One of the problems with guilt is that it causes us to take on more than our fair share of responsibility for wrongs we have committed. In dealing with this man Jesus teaches us that in order for us to get off the mat and walk again we need to be released. We need to accept our share of the wrongs we have committed. If we have done something and it is wrong we need to own our part in the wrong. The biggest obstacle the paralytic faced was that he needed to be released. Once he was released then he could get off the mat and move on with the rest of his life. Jesus could not empower him to live until he was released. After he was freed from the thing that had kept him down then Jesus could say “Get up!”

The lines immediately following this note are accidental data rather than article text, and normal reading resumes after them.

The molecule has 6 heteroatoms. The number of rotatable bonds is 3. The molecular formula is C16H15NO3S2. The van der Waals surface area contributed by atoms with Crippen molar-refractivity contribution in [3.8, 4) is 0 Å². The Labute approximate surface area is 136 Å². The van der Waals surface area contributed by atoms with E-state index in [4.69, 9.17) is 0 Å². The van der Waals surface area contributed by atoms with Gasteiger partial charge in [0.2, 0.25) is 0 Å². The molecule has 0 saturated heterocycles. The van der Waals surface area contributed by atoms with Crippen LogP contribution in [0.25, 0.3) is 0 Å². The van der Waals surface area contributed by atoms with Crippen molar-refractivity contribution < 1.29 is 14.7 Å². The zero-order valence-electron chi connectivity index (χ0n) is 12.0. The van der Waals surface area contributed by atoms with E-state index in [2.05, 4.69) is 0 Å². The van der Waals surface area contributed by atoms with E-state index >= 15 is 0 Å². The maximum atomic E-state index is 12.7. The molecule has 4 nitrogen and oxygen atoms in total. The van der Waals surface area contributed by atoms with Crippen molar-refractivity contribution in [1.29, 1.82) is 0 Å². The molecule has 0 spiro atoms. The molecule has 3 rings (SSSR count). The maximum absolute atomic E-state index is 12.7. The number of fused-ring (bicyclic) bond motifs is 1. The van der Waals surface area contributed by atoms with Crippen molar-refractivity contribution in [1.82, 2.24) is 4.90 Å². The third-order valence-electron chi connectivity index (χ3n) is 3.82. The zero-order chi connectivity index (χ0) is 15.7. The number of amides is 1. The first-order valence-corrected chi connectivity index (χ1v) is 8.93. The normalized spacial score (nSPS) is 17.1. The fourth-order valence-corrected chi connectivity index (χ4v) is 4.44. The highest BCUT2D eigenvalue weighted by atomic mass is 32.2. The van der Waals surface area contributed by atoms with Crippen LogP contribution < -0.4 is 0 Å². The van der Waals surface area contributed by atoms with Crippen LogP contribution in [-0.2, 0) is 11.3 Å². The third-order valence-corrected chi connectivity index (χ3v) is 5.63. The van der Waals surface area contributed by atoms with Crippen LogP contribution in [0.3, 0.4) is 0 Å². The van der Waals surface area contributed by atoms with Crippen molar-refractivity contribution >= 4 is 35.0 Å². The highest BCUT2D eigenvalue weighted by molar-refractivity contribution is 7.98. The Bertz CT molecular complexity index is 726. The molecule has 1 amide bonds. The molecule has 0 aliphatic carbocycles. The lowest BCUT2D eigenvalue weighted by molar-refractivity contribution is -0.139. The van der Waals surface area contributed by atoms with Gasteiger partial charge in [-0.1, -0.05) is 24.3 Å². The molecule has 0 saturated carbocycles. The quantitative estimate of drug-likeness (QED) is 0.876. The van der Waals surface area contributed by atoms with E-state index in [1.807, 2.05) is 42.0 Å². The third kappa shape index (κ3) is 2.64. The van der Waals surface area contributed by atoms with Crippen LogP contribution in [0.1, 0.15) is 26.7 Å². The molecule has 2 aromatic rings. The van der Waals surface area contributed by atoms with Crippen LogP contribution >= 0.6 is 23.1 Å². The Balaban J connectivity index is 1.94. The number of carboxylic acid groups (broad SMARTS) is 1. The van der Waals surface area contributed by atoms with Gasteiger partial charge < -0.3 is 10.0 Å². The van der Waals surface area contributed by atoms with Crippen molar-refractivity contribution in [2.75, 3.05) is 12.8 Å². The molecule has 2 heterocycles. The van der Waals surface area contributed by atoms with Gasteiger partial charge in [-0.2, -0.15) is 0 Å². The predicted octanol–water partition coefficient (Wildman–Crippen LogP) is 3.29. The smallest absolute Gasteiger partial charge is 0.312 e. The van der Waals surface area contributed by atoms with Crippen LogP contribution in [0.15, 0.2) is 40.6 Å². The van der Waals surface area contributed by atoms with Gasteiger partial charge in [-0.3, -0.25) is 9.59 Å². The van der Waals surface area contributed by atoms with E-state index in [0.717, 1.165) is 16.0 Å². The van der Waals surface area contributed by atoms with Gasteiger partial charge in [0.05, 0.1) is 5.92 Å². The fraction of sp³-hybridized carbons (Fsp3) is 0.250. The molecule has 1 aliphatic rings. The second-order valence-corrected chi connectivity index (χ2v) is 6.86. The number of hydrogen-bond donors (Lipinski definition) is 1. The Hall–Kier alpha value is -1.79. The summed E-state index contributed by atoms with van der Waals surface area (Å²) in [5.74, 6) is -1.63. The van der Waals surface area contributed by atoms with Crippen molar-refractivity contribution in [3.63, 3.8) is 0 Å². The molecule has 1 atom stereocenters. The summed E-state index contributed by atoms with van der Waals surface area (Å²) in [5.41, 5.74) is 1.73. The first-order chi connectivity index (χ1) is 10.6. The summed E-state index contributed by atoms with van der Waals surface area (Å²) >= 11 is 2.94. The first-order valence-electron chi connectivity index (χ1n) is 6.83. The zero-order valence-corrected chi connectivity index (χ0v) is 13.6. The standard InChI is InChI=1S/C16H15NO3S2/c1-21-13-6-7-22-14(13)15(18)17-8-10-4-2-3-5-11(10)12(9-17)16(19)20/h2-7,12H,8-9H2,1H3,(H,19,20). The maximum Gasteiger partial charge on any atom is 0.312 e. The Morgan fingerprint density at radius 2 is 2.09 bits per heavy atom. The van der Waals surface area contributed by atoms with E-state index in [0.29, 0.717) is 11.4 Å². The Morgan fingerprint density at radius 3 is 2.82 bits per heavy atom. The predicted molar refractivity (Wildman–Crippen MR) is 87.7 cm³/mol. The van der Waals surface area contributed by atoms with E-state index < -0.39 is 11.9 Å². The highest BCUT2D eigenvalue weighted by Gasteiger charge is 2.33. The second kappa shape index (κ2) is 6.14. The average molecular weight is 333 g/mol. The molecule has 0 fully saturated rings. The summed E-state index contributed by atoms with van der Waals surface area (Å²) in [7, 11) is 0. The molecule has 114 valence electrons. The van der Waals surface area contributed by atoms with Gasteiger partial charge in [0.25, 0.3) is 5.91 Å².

Most interesting in this text is that there are three groups of people present while this is taking place. The first group is the spectators. The text opens by saying that there were so many people that inside and outside the house was completely filled. These were people who heard that Jesus was back in town and they came to see and hear him. Spectators are people who stand around looking and listening they are waiting to see what will happen next. Spectators are very interesting because sociologically speaking people attract other people. If you have a group of people invariable they will attract the attention of others. People will come by just to see what is going on. One of the reasons we know that these folks were spectators is because as the friends of the paralyzed man brought him in no one moved. As they worked to get the man to Jesus no one helped. Unfortunately, spectators can sometimes get in the way. Instead of helping out they just stood around watching and waiting to see what was going to happen or how things were going to work out. Here was a guy who needed help getting to Jesus and no one in the group made any effort to make a way for this man to get what he needed. There are times when the best thing we can do is make room for others. There are times when others need what is being made available more than we do and to facilitate their ability to get and receive we need to move out of the way. One of the ways we make room for others is by moving out of the way.